Analysis and Compensation of Imperfection Effects in Piezoelectric Vibratory Gyroscopes
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Hamiltonâ s principle and the Rayleigh-Ritz method provided an effective approach for modeling the coupled electromechanical dynamics of piezoelectric resonators. This method produced accurate results when applied to an imperfect piezoelectric vibrating cylinder gyroscope. The effects of elastic boundary conditions, on the dynamics of rotating thin-walled cylinders, were analyzed by an exact solution of the FlÃ¼gge shell theory equations of motion. A range of stiffnesses in which the cylinder dynamics was sensitive to boundary stiffness variations was established. The support structure, of a cylinder used in a vibratory gyroscope, should be designed to have stiffness outside of this range. Variations in the piezoelectric material properties were investigated. A figure-of- merit was proposed which could be used to select an existing piezoceramic material or to optimize a new composition for use in vibratory gyroscopes.
The effects of displacement and velocity feedback on the resonator dynamics were analyzed. It was shown that displacement feedback could be used to eliminate the natural frequency errors, that occur during manufacture, of a typical piezoelectric vibrating cylinder gyroscope. The problem of designing the control system to reduce the effects of resonator imperfections was investigated. Averaged equations of motion, for a general resonator, were presented. These equations provided useful insight into the dynamics of the imperfect resonator and were used to motivate the control system functions. Two control schemes were investigated numerically and experimentally. It was shown that it is possible to completely suppress the first-order effects of resonator mass/stiffness imperfections. Damping imperfections, are not compensated by the control system and are believed to be the major source of residual error. Experiments performed on a piezoelectric vibrating cylinder gyroscope showed an order of magnitude improvement, in the zero-rate offset variation over a temperature range of 60Â°C, when the control systems were implemented.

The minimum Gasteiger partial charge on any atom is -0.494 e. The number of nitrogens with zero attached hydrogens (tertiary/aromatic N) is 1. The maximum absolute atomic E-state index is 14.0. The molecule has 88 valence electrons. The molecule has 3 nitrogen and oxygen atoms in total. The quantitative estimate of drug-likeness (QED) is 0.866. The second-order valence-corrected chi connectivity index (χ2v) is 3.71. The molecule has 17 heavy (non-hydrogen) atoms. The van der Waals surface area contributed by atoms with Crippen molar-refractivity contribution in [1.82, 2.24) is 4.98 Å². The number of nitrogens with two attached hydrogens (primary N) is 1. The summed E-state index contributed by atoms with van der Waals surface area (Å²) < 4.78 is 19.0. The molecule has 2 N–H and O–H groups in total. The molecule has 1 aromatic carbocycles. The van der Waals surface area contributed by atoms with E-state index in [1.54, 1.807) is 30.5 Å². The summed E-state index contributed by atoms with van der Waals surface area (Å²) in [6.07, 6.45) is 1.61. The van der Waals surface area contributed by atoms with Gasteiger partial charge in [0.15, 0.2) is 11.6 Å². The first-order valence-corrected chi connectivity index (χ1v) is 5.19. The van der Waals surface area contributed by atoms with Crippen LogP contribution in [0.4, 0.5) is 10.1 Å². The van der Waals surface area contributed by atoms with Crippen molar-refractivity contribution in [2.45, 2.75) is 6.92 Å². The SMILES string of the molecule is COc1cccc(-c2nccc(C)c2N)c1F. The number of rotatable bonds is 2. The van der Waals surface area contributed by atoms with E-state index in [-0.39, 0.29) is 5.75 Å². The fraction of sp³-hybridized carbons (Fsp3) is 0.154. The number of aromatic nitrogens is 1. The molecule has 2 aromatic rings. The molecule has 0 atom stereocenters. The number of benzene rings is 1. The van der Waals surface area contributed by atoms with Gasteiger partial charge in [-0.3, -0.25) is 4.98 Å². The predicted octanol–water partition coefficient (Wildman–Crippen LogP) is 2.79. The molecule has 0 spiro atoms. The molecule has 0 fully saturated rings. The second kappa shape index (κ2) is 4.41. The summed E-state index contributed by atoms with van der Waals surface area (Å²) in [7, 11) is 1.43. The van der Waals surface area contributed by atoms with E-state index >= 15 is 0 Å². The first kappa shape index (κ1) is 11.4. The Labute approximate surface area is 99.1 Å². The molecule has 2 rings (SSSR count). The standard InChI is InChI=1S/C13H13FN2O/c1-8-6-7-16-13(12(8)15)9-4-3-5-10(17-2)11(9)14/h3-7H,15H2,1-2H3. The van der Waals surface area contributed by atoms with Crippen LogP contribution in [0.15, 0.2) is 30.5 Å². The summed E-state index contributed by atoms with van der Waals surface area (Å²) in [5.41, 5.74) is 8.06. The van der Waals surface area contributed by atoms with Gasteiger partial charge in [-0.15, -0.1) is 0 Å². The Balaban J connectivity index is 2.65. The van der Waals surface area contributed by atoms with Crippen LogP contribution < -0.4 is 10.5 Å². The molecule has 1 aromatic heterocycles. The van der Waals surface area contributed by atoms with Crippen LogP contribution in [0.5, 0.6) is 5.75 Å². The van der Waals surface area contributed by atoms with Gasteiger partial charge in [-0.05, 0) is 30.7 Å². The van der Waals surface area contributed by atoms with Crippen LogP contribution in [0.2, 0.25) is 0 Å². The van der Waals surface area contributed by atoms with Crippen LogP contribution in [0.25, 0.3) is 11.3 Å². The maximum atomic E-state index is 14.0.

- Doctoral Dissertations